This is a debate over the lessons of experience, not one of "talk" vs. experience as this prisoner represents. The article we printed talked about the YTS Chino prisoners who engaged in "race riots" where nations fought nations because they were being punished already for violence. The prisoncrats eventually saw the wisdom of resolving the situation by improving conditions rather than increasing repression. Certainly all of the youth involved in these struggles learned some valuable lessons. Most important is the lesson about the arbitrary nature of punishment meted out by the criminal injustice system. But we look to the practice of prisoners across the country and see that violence among prisoners generally leads to more violence and repression by the prison pigs, not the administration giving in to demands.

If we really want to learn from practice we must look at more than just one situation and draw scientific conclusions from history. It is likely that more than one individual prayed for change to the conditions in YTS Chino during this time, but we don't conclude that praying to god results in improvements in prisons just from this one experience. Similarly we can't take this one situation as evidence that violence among the people will lead the oppressors to lessen oppression when this is contradicted in the vast majority of prisons.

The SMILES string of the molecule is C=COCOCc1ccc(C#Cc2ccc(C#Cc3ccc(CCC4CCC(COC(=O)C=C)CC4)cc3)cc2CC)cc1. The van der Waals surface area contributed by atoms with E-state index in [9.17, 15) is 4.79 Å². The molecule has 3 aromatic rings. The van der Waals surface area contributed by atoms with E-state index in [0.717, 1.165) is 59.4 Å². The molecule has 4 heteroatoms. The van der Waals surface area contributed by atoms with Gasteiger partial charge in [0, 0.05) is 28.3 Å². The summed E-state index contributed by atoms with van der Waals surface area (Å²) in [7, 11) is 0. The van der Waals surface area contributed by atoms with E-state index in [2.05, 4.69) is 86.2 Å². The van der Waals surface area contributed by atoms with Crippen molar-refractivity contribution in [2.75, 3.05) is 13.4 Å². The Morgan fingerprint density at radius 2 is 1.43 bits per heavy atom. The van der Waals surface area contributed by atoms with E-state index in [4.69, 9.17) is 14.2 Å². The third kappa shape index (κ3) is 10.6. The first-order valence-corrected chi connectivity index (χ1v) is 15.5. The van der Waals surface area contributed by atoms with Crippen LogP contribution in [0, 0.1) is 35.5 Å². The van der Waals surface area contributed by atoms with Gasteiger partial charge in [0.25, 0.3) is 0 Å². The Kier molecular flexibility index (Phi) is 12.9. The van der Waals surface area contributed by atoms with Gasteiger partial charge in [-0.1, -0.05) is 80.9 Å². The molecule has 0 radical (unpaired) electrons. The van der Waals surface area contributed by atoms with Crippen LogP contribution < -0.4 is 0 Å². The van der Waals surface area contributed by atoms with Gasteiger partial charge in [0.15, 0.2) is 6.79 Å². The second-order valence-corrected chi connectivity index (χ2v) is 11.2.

MIM(Prisons) does walk a line between supporting just struggles of the oppressed wherever they break out, and drawing lessons from the struggles while trying to push them to ever more advanced and successful levels. While we struggle against focoism, we have a bigger problem of inaction due to fear among the prison masses. So we recognize the positive aspects of immature rebellions that serve as breeding grounds for more advanced comrades and strategies. When these struggles present just demands we will support them, but we should not blindly cheerlead for every outbreak of rebellion.

The case of Cuba is a good historical example where we would defend their just struggle against imperialist aggression while pointing out that their revolution ended up dependent on Soviet imperialism and this hindered their ability to develop socialism and advance further in the interests of the Cuban people. This is a scientific analysis of history that must be undertaken so that we can learn from successes and failures. Many times in many countries people take up armed struggle without Maoist leadership and people's support. We resolutely support these struggles when they oppose imperialism, but we don't want to mislead people by suggesting that this is the best path to follow for other struggles.